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View Full Version : [ubuntu] planning on installing 14.04.1, questions about gaming



vex2
February 5th, 2015, 08:56 AM
I downloaded the Ubuntu 14.04.1 ISO and am planning on installing it on an 8 core AMD FX8150 with 16GB RAM and a 2TB SATAIII hard drive. I hear there is this thing called "Play on Linux" which apparently allows me to play Windows games on Linux. Does this count for Steam? (most of my games are on there) And what about World of Warcraft? If I can get WoW and my Steam games working without huge amounts of technical BS, I'd never use Windows again.

Please help! Thanks! :)

TheFu
February 5th, 2015, 01:55 PM
Welcome to the forums.

Any expectations that programs from a different OS will "just work" under Linux is flawed and will lead to disappointment.
Play-on-Linux is a front end to WINE. They do try to make things work, but don't expect miracles.

Steam games will work, if they are Linux. Check which are.

Linux is an OS that at the heart is made for computer people. Canonical is trying hard to hide that, and in many ways they do, until something unexpected happens. Then you'll need to open a shell, type some commands, and be a nerd.

So ... I've been runing different Linux distros since 1993 and I do almost everything on Linux these days ... except 3 things. Those require Windows. Attempts to get those programs working under WINE were successful until 2011 ... now they don't work and Windows is required - ok those programs "sorta work", but it isn't worth the hassle to me to bother.

If you want to game, you'll still likely need Windows to have an acceptable experience.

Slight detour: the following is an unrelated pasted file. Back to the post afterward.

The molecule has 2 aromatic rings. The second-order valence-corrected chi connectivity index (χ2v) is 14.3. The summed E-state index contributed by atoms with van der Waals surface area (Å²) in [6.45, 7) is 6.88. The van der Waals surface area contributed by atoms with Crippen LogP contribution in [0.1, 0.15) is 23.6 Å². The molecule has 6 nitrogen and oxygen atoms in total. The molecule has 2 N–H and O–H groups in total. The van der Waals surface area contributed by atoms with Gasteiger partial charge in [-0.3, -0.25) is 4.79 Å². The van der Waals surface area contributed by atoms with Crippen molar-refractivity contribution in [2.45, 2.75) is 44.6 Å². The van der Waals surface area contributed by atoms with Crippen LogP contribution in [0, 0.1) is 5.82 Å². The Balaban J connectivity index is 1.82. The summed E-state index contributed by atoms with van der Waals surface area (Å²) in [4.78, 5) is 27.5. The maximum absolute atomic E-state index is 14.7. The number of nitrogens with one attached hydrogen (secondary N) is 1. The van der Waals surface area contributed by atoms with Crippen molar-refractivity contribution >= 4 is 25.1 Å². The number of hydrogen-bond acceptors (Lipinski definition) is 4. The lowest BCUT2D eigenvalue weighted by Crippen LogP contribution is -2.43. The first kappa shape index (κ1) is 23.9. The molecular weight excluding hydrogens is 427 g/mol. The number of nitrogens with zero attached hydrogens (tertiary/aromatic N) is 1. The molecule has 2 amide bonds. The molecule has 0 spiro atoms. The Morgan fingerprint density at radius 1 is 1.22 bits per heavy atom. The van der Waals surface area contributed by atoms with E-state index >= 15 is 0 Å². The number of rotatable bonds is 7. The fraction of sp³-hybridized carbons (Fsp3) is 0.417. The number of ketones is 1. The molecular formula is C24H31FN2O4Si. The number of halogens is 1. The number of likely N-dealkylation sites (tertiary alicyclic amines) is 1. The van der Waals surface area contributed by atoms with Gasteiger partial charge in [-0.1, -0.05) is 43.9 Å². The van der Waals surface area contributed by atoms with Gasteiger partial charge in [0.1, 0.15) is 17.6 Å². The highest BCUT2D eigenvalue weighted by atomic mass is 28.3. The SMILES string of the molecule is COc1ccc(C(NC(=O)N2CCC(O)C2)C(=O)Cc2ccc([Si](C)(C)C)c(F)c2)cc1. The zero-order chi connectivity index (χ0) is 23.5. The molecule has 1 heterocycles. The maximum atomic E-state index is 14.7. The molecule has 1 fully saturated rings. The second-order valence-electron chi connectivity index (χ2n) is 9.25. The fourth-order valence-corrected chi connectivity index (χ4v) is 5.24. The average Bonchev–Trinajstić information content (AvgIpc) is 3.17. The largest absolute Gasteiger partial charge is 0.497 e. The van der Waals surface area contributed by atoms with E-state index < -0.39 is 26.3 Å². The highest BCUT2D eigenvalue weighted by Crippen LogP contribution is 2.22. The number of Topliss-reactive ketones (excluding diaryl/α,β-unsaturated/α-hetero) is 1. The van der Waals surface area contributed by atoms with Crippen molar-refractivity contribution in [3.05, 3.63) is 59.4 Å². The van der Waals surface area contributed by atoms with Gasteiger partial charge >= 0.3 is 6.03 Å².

Mark Phelps
February 5th, 2015, 02:50 PM
If I can get WoW and my Steam games working without huge amounts of technical BS, I'd never use Windows again.

If Windows gaming is a key reason for moving the Linux, then you've made a bad decision.

Windows gaming is a lot more than just getting the game to run in Wine. There are also concerns about overheating -- which are well-handled in Windows but not so well in Linux. There are problems with Hybrid Graphics -- which again, are well-handled in Windows but not in Linux. And there are concerns about video drivers -- which again, tend to be better handled in Windows.

POL is a front-end that simplifies installing stuff, but it does not contribute to actually running the games.

vex2
February 5th, 2015, 05:03 PM
Okay, thank you both for the feedback. I've decided not to switch. I'm currently using Windows 7 64 Pro. I've used Linux before and loved it, but my main PC use is gaming so it looks like Windows is going to stay on my system. :)

TheFu
February 5th, 2015, 06:31 PM
Okay, thank you both for the feedback. I've decided not to switch. I'm currently using Windows 7 64 Pro. I've used Linux before and loved it, but my main PC use is gaming so it looks like Windows is going to stay on my system. :)

You realize you don't have to choose 1 OS or the other. You can have both.
a) dual boot
b) virtualization

Linux doesn't hog disk storage, so with 20G of storage you can do almost anything except load huge games or develop java applications. Plus, you can access NTFS data from Linux, so any media (video/movies/tv/music) can be available from Linux without duplicating the files. For programs, those really need to be installed on a Unix file system which has a more central part in the OS than in Windows. File and directory permissions are the core of Unix system security by design.

Virtualization is probably easier and less risky, but it will have some performance trade-offs if you like graphical "cheese". Gaming in a virtual machine doesn't work well for high-end graphics dependent games. OTOH, chess will work great in a VM. ;)